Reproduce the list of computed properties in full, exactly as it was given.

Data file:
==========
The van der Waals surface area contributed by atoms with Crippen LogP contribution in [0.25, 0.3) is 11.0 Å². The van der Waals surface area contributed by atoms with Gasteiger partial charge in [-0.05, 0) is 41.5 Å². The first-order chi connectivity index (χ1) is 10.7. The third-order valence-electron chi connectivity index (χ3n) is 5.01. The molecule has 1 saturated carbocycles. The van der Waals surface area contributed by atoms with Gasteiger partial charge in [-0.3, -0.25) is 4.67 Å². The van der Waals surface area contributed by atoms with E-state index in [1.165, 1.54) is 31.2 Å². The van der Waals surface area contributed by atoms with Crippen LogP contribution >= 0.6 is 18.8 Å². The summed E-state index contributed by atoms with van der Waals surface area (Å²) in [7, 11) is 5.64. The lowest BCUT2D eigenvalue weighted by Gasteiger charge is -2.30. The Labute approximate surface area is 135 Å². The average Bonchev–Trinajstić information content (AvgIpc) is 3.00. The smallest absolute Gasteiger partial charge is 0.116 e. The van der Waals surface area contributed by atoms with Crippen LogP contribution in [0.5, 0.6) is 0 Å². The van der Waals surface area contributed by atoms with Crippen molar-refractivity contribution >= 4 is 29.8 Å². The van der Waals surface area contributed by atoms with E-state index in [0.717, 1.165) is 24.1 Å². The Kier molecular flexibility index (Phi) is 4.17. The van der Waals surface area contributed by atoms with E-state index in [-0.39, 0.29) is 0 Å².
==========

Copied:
The van der Waals surface area contributed by atoms with Crippen LogP contribution in [0.25, 0.3) is 11.0 Å². The van der Waals surface area contributed by atoms with Gasteiger partial charge in [-0.05, 0) is 41.5 Å². The first-order chi connectivity index (χ1) is 10.7. The third-order valence-electron chi connectivity index (χ3n) is 5.01. The molecule has 1 saturated carbocycles. The van der Waals surface area contributed by atoms with Gasteiger partial charge in [-0.3, -0.25) is 4.67 Å². The van der Waals surface area contributed by atoms with E-state index in [1.165, 1.54) is 31.2 Å². The van der Waals surface area contributed by atoms with Crippen LogP contribution >= 0.6 is 18.8 Å². The summed E-state index contributed by atoms with van der Waals surface area (Å²) in [7, 11) is 5.64. The lowest BCUT2D eigenvalue weighted by Gasteiger charge is -2.30. The Labute approximate surface area is 135 Å². The average Bonchev–Trinajstić information content (AvgIpc) is 3.00. The smallest absolute Gasteiger partial charge is 0.116 e. The van der Waals surface area contributed by atoms with Crippen LogP contribution in [0.5, 0.6) is 0 Å². The van der Waals surface area contributed by atoms with Crippen molar-refractivity contribution >= 4 is 29.8 Å². The van der Waals surface area contributed by atoms with E-state index in [0.717, 1.165) is 24.1 Å². The Kier molecular flexibility index (Phi) is 4.17. The van der Waals surface area contributed by atoms with E-state index in [-0.39, 0.29) is 0 Å².